Turns out, there are no seizures, we did make it out of PICU Saturday, and Katie has been entertaining us with the smiling personality we’re accustomed to. But the last three days have delivered a rattling up-down ride that left our emotions limper than a used-up bungee cord.

For the last week, my first waking thought has been, “Why do jackhammer operators at Carver-Hawkeye Arena start work before the guys who make donuts?” But over the last two days, I’ve been waking up thinking, “Who’s going to punch us in the gut today?”

I, like many people, have a great knack for projecting today’s problems far down-range until they look like next year’s cataclysm. So I have to constantly slap myself straight, just like actors in old adventure movies smacking their buddies in the sinking submarine and saying, “Pull yourself together, Jones!”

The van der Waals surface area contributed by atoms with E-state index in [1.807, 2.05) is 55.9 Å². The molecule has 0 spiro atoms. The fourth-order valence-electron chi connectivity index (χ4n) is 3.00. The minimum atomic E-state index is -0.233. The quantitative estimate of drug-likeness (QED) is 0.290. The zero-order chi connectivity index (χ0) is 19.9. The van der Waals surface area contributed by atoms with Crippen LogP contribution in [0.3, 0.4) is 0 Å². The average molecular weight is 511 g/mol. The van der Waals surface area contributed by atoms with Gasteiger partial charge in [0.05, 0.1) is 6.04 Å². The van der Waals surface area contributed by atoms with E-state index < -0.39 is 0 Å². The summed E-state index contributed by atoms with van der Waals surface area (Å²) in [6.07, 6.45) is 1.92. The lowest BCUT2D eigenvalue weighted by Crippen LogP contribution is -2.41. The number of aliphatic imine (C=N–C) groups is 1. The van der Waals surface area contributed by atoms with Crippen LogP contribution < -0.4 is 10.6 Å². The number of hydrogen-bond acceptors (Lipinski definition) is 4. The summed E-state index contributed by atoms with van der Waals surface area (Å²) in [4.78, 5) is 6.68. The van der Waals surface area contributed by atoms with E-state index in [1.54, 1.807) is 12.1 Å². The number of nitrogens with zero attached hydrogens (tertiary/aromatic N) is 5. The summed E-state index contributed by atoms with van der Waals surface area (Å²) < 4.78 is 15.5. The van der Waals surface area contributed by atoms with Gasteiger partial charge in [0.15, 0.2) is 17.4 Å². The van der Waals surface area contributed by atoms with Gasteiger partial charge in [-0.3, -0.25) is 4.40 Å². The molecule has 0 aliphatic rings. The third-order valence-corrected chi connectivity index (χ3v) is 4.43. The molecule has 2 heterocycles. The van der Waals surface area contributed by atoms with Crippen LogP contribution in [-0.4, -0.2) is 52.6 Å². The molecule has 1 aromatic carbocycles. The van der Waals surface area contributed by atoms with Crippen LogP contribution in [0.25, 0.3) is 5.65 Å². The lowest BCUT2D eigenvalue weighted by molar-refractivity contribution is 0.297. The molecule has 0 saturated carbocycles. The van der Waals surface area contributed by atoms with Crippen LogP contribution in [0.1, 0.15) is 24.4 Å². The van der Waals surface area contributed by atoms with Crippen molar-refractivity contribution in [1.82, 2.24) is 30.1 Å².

It’s basically the same move C.J. Mahaney suggests in his book Humility: True Greatness, where he suggests that all of us need to spend less time listening to ourselves (i.e., the destructive whispers of our sinful, selfish nature) and more time talking to ourselves about God’s teaching. So feel free to listen in for a few paragraphs as I give myself a good talking to about this weekend’s worries.

Think of worrying this way: I normally have no trouble falling asleep in a car someone else is driving. But when I rode a van up the mountains of Peru this summer, I just couldn’t seem to drift off. What’s the difference? Partly, it was the fact that Peruvian van seats are built for Munchkins, but the larger issue was that I feared the lead-footed driver might send us off a cliff. In short, I trusted one driver but not the other.